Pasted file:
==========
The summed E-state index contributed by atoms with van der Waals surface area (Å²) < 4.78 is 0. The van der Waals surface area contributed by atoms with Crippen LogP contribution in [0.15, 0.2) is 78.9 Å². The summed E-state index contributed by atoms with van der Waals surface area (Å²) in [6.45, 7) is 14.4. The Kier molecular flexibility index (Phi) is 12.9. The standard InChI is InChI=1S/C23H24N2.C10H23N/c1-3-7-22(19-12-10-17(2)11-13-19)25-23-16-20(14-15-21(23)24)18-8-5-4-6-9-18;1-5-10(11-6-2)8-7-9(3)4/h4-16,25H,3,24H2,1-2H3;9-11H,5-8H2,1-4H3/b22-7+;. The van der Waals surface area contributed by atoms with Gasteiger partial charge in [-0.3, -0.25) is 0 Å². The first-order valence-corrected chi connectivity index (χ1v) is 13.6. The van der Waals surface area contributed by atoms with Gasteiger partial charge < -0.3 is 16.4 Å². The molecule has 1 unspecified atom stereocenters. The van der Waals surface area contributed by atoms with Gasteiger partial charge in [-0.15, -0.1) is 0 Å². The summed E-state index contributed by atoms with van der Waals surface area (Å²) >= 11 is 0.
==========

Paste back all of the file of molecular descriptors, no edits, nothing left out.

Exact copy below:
The summed E-state index contributed by atoms with van der Waals surface area (Å²) < 4.78 is 0. The van der Waals surface area contributed by atoms with Crippen LogP contribution in [0.15, 0.2) is 78.9 Å². The summed E-state index contributed by atoms with van der Waals surface area (Å²) in [6.45, 7) is 14.4. The Kier molecular flexibility index (Phi) is 12.9. The standard InChI is InChI=1S/C23H24N2.C10H23N/c1-3-7-22(19-12-10-17(2)11-13-19)25-23-16-20(14-15-21(23)24)18-8-5-4-6-9-18;1-5-10(11-6-2)8-7-9(3)4/h4-16,25H,3,24H2,1-2H3;9-11H,5-8H2,1-4H3/b22-7+;. The van der Waals surface area contributed by atoms with Gasteiger partial charge in [-0.3, -0.25) is 0 Å². The first-order valence-corrected chi connectivity index (χ1v) is 13.6. The van der Waals surface area contributed by atoms with Gasteiger partial charge < -0.3 is 16.4 Å². The molecule has 1 unspecified atom stereocenters. The van der Waals surface area contributed by atoms with Gasteiger partial charge in [-0.15, -0.1) is 0 Å². The summed E-state index contributed by atoms with van der Waals surface area (Å²) >= 11 is 0.